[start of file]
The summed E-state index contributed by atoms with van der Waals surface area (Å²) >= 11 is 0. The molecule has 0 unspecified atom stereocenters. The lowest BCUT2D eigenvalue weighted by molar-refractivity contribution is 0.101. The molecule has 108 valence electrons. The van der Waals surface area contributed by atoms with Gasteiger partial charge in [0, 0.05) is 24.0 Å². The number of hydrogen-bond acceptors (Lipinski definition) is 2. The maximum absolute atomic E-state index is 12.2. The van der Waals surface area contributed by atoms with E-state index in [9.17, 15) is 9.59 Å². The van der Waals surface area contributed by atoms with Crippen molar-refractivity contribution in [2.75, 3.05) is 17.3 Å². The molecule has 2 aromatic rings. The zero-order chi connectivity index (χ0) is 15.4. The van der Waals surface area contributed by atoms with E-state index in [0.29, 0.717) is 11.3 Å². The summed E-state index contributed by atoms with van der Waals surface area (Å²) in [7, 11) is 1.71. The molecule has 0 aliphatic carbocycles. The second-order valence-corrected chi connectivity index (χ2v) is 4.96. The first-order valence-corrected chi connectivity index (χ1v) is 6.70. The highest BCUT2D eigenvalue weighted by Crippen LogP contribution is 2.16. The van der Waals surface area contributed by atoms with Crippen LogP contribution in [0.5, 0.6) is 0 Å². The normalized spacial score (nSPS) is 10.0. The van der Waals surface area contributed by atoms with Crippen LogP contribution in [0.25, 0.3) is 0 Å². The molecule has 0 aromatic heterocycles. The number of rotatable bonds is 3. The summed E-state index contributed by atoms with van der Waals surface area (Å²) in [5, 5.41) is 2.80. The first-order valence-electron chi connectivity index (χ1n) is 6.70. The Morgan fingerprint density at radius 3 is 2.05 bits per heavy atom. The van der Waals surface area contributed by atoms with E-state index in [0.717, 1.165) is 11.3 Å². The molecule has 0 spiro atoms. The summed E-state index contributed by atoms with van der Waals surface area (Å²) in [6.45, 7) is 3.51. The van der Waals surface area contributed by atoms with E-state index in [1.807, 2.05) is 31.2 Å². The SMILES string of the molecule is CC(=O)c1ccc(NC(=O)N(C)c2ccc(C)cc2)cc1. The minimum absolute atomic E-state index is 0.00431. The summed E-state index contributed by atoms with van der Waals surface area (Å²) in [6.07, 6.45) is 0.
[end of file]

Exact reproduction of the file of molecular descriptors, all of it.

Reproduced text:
The summed E-state index contributed by atoms with van der Waals surface area (Å²) >= 11 is 0. The molecule has 0 unspecified atom stereocenters. The lowest BCUT2D eigenvalue weighted by molar-refractivity contribution is 0.101. The molecule has 108 valence electrons. The van der Waals surface area contributed by atoms with Gasteiger partial charge in [0, 0.05) is 24.0 Å². The number of hydrogen-bond acceptors (Lipinski definition) is 2. The maximum absolute atomic E-state index is 12.2. The van der Waals surface area contributed by atoms with E-state index in [9.17, 15) is 9.59 Å². The van der Waals surface area contributed by atoms with Crippen molar-refractivity contribution in [2.75, 3.05) is 17.3 Å². The molecule has 2 aromatic rings. The zero-order chi connectivity index (χ0) is 15.4. The van der Waals surface area contributed by atoms with E-state index in [0.29, 0.717) is 11.3 Å². The summed E-state index contributed by atoms with van der Waals surface area (Å²) in [7, 11) is 1.71. The molecule has 0 aliphatic carbocycles. The second-order valence-corrected chi connectivity index (χ2v) is 4.96. The first-order valence-corrected chi connectivity index (χ1v) is 6.70. The highest BCUT2D eigenvalue weighted by Crippen LogP contribution is 2.16. The van der Waals surface area contributed by atoms with Crippen LogP contribution in [0.5, 0.6) is 0 Å². The normalized spacial score (nSPS) is 10.0. The van der Waals surface area contributed by atoms with Crippen LogP contribution in [0.25, 0.3) is 0 Å². The molecule has 0 aromatic heterocycles. The number of rotatable bonds is 3. The summed E-state index contributed by atoms with van der Waals surface area (Å²) in [5, 5.41) is 2.80. The first-order valence-electron chi connectivity index (χ1n) is 6.70. The Morgan fingerprint density at radius 3 is 2.05 bits per heavy atom. The van der Waals surface area contributed by atoms with E-state index in [0.717, 1.165) is 11.3 Å². The molecule has 0 spiro atoms. The summed E-state index contributed by atoms with van der Waals surface area (Å²) in [6.45, 7) is 3.51. The van der Waals surface area contributed by atoms with E-state index in [1.807, 2.05) is 31.2 Å². The SMILES string of the molecule is CC(=O)c1ccc(NC(=O)N(C)c2ccc(C)cc2)cc1. The minimum absolute atomic E-state index is 0.00431. The summed E-state index contributed by atoms with van der Waals surface area (Å²) in [6.07, 6.45) is 0.